May 2016 | How-To | Ten Tips

Choosing a Warehouse Management System

Tags: Warehousing, Warehouse Management Systems (WMS), Technology

Before selecting a warehouse management system (WMS), it's important to know what drives your company so you can identify the key needs you want the solution to address. Steve Hitchings, senior vice president of information technology for Kenco, offers this advice for choosing the right WMS.

1. Assess your business needs. Know the problem you are trying to solve and match those requirements to the system's functionalities. Identifying your company's key business requirements plays an important role in WMS selection.

2. Assemble a cross-functional team. Utilizing a WMS is a decision that should involve both your business and IT teams. During implementation, your company's business and IT teams should work together to ensure a smooth process.

3. Create a scalable system. Make sure the system can address both the low-end and high-end requirements for each engagement.

4. Ensure interfacing capabilities. Your WMS should have an open architecture and be able to interface with your enterprise resource planning system without incurring excessive costs. The WMS must also be able to integrate with your other materials handling equipment to improve warehouse efficiency.

5. Minimize modification costs. Select a system that is configurable to support different business processes. Over time, business requirements change and the system must be able to flex with your shifting needs. Ensure the WMS you choose is adaptable. Configuration, not modification, is the key to success.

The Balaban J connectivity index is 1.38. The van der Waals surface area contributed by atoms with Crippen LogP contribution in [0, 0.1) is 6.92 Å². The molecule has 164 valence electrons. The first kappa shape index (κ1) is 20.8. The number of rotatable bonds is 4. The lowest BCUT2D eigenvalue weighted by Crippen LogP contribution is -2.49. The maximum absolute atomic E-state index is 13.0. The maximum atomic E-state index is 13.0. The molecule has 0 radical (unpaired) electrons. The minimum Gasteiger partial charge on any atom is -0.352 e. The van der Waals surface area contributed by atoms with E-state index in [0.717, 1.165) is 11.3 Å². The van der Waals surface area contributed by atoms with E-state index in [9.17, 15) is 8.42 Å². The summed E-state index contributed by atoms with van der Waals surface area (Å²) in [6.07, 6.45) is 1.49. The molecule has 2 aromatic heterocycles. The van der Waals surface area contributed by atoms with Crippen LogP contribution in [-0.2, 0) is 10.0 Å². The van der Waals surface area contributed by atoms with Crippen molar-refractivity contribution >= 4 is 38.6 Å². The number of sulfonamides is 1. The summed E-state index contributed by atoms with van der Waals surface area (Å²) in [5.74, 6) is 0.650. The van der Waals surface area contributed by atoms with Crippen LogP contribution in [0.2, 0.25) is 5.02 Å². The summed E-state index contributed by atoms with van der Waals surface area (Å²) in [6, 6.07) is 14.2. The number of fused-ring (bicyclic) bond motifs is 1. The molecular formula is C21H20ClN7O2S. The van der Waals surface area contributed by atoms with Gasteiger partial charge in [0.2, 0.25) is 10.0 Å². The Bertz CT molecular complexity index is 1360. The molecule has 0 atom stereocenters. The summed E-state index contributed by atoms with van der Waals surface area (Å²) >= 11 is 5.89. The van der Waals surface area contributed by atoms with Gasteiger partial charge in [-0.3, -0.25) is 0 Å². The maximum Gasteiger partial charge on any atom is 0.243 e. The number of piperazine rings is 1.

6. Make data accessible. Look for a WMS that allows for easy data retrieval. The ability to provide flexible reporting and online queries (business intelligence) is critical.

7. Insist on a user-friendly system. If the system is not user-friendly, the operating staff will likely be unable to maximize its full benefits. Make sure you select a system that is easy to learn and use.

8. Examine implementation or deployment options. Determine if your solution should be on-premises or a hosted, cloud, or Software-as-a Service solution. Also decide if you should deploy it utilizing multiple methodologies.

9. Research vendor capabilities. Support is critical. It is important to select a WMS vendor that offers a responsive customer service center and enough resources to provide ongoing support.

10. Select a WMS provider that shares a similar focus. Choose a vendor that has a vision and values similar to your company. WMS implementations run smoother when you and your WMS provider work in lockstep. If you and your provider don't have the same vision, values, and work ethic, the project will likely fail. You are in it together for the long term.